I was excited to attend the official launch of NNSP (The National Network of Schools in Partnership), a national organization designed to support and advise independent schools in their development of more effective partnerships with public schools. This was one of several workshops at the conference explicitly devoted to supporting private schools’ commitments to their public purpose (what, in my favorite quote on the subject from Pat Bassett, is the obligation to “make the waves that raise all boats”). A variety of speakers — highlighted, for me, by the great Tom Little from Park Day School — emphasized the principles on which effective partnerships should be based. NNSP board members discussed opportunities for private school stakeholders to provide an important service to public schools, for private and public school stakeholders to collaborate together, and for public school stakeholders to support private schools. It was on this last point — frankly and respectfully — that I felt the least effective evidence of common practice was provided: I heard the words ‘reciprocal’ and ‘voice’ used sincerely and authentically with reference to public school stakeholders, but learned about examples that, honestly, we used to define as ‘service learning’ experiences for private school students on public school campuses. I have been a little obsessed with this in recent weeks (and writing about it here and here), so I’ll admit to a bias past which I might not be seeing clearly.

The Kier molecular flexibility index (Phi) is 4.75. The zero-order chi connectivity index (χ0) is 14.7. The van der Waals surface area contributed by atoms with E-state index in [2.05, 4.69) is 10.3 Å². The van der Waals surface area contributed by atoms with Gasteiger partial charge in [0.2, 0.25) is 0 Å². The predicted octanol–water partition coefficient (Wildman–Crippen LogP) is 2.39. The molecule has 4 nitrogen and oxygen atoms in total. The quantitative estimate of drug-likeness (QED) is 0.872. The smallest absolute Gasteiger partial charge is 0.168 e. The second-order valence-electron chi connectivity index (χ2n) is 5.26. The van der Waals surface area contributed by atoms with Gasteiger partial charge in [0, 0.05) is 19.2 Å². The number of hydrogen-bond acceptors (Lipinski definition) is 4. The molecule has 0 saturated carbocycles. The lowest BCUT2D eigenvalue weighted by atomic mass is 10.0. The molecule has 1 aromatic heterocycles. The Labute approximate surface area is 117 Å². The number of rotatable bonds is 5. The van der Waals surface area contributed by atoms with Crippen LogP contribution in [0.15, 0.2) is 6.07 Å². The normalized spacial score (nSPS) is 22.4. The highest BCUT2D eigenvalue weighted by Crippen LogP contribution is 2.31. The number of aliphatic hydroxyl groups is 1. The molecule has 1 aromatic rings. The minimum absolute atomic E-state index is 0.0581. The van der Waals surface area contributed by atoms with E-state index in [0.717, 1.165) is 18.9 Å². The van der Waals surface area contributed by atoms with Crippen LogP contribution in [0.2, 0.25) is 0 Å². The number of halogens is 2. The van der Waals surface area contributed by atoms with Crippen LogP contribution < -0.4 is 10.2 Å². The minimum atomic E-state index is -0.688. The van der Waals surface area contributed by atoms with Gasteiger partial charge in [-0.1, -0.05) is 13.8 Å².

INTERSECTIONS: INTENTIONAL CULTURE & PUBLIC-PRIVATE PARTNERSHIP
I enjoyed these framing conceits for so many of my experiences at NAISAC13 and EdCampIS, both because they gave me a variety of opportunities to learn, and because they gave me a variety of opportunities to serve. During a three-hour pre-conference workshop on Wednesday, a group of us who’ve had the opportunity to collaborate in a variety of contexts — Ken Kay (EdLeader21), Clif Mims (Martin Institute), Paul Miller (NAIS), and I — facilitated conversations about “Public-Private Partnerships for Systemic Educational Change” which, in my opinion, helped identify some of the intersections between new visions of transformational teaching and learning, and partnership efforts devoted to their collaborative development.
NAIS gave us the green light, in what I think might have been a first, to ‘flip’ our workshop by letting us offload the ‘stand and deliver’ content for participants to view in advance, as a framework for more engaging conversation and collaboration in the workshop. All of those resources, and more, are available through the workshop-related website, including–
- 1. PAT BASSETT & PAUL MILLER | NAIS Public Purpose & Schools of the Future Initiatives
- 2. KEN KAY | EdLeader21: Pre-Conference Primer on 21st Century Education
- 3. CLIF MIMS | About the The Martin Institute for Teaching Excellence